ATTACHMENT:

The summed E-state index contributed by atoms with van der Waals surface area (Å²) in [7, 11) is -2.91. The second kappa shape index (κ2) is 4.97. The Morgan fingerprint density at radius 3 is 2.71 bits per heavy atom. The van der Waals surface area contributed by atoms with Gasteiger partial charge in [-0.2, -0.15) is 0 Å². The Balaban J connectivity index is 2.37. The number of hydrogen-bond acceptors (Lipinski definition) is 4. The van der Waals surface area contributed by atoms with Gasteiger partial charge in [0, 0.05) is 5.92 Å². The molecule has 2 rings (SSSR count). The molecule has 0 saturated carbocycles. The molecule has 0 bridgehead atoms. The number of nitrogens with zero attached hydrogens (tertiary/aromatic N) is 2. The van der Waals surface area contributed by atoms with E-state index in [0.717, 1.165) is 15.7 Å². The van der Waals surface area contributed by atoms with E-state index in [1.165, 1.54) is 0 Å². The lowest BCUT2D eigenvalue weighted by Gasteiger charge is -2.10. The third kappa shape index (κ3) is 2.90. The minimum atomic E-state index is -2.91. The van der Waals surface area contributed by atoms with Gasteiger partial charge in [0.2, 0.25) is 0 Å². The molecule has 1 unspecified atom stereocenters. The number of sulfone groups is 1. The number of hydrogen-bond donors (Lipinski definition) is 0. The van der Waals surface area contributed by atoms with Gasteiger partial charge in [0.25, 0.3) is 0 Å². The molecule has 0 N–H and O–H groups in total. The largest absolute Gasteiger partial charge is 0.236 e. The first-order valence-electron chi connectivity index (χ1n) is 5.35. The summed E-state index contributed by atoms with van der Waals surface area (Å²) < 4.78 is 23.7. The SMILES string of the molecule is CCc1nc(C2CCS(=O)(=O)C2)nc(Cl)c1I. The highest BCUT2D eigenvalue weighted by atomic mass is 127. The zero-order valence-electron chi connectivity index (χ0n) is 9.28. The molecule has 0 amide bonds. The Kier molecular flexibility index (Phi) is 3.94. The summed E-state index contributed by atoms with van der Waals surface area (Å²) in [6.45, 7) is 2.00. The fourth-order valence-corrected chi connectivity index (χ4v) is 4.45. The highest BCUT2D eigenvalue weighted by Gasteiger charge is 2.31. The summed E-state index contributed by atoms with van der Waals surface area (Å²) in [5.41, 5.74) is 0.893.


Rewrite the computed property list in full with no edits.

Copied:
The summed E-state index contributed by atoms with van der Waals surface area (Å²) in [7, 11) is -2.91. The second kappa shape index (κ2) is 4.97. The Morgan fingerprint density at radius 3 is 2.71 bits per heavy atom. The van der Waals surface area contributed by atoms with Gasteiger partial charge in [-0.2, -0.15) is 0 Å². The Balaban J connectivity index is 2.37. The number of hydrogen-bond acceptors (Lipinski definition) is 4. The van der Waals surface area contributed by atoms with Gasteiger partial charge in [0, 0.05) is 5.92 Å². The molecule has 2 rings (SSSR count). The molecule has 0 saturated carbocycles. The molecule has 0 bridgehead atoms. The number of nitrogens with zero attached hydrogens (tertiary/aromatic N) is 2. The van der Waals surface area contributed by atoms with E-state index in [0.717, 1.165) is 15.7 Å². The van der Waals surface area contributed by atoms with E-state index in [1.165, 1.54) is 0 Å². The lowest BCUT2D eigenvalue weighted by Gasteiger charge is -2.10. The third kappa shape index (κ3) is 2.90. The minimum atomic E-state index is -2.91. The van der Waals surface area contributed by atoms with Gasteiger partial charge in [0.2, 0.25) is 0 Å². The molecule has 1 unspecified atom stereocenters. The number of sulfone groups is 1. The number of hydrogen-bond donors (Lipinski definition) is 0. The van der Waals surface area contributed by atoms with Gasteiger partial charge in [0.25, 0.3) is 0 Å². The molecule has 0 N–H and O–H groups in total. The largest absolute Gasteiger partial charge is 0.236 e. The first-order valence-electron chi connectivity index (χ1n) is 5.35. The summed E-state index contributed by atoms with van der Waals surface area (Å²) < 4.78 is 23.7. The SMILES string of the molecule is CCc1nc(C2CCS(=O)(=O)C2)nc(Cl)c1I. The highest BCUT2D eigenvalue weighted by atomic mass is 127. The zero-order valence-electron chi connectivity index (χ0n) is 9.28. The molecule has 0 amide bonds. The Kier molecular flexibility index (Phi) is 3.94. The summed E-state index contributed by atoms with van der Waals surface area (Å²) in [6.45, 7) is 2.00. The fourth-order valence-corrected chi connectivity index (χ4v) is 4.45. The highest BCUT2D eigenvalue weighted by Gasteiger charge is 2.31. The summed E-state index contributed by atoms with van der Waals surface area (Å²) in [5.41, 5.74) is 0.893.